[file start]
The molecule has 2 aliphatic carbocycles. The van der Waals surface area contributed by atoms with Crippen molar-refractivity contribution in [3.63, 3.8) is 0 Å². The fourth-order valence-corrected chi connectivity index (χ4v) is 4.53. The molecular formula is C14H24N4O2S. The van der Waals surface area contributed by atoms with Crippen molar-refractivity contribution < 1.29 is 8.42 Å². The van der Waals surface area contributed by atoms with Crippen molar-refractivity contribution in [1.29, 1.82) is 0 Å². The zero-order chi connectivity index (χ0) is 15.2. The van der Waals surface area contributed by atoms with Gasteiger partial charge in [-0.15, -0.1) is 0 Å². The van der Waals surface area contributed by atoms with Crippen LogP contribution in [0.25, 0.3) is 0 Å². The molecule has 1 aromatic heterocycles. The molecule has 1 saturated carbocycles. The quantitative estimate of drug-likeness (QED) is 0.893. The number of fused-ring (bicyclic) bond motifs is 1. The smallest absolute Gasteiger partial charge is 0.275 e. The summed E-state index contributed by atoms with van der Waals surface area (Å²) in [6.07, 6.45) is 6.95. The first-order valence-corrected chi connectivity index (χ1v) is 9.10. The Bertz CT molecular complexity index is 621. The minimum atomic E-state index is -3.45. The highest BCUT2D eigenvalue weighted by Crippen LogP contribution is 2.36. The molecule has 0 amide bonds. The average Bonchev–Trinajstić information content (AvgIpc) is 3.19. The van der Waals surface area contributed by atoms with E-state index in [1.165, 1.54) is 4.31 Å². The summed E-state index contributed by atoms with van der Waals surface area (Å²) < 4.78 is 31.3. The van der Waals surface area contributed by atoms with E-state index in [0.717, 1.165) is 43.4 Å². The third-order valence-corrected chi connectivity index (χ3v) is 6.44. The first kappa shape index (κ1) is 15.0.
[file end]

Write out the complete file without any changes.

The molecule has 2 aliphatic carbocycles. The van der Waals surface area contributed by atoms with Crippen molar-refractivity contribution in [3.63, 3.8) is 0 Å². The fourth-order valence-corrected chi connectivity index (χ4v) is 4.53. The molecular formula is C14H24N4O2S. The van der Waals surface area contributed by atoms with Crippen molar-refractivity contribution < 1.29 is 8.42 Å². The van der Waals surface area contributed by atoms with Crippen molar-refractivity contribution in [1.29, 1.82) is 0 Å². The zero-order chi connectivity index (χ0) is 15.2. The van der Waals surface area contributed by atoms with Gasteiger partial charge in [-0.15, -0.1) is 0 Å². The van der Waals surface area contributed by atoms with Crippen LogP contribution in [0.25, 0.3) is 0 Å². The molecule has 1 aromatic heterocycles. The molecule has 1 saturated carbocycles. The quantitative estimate of drug-likeness (QED) is 0.893. The number of fused-ring (bicyclic) bond motifs is 1. The smallest absolute Gasteiger partial charge is 0.275 e. The summed E-state index contributed by atoms with van der Waals surface area (Å²) in [6.07, 6.45) is 6.95. The first-order valence-corrected chi connectivity index (χ1v) is 9.10. The Bertz CT molecular complexity index is 621. The minimum atomic E-state index is -3.45. The highest BCUT2D eigenvalue weighted by Crippen LogP contribution is 2.36. The molecule has 0 amide bonds. The average Bonchev–Trinajstić information content (AvgIpc) is 3.19. The van der Waals surface area contributed by atoms with E-state index in [1.165, 1.54) is 4.31 Å². The summed E-state index contributed by atoms with van der Waals surface area (Å²) < 4.78 is 31.3. The van der Waals surface area contributed by atoms with E-state index in [0.717, 1.165) is 43.4 Å². The third-order valence-corrected chi connectivity index (χ3v) is 6.44. The first kappa shape index (κ1) is 15.0.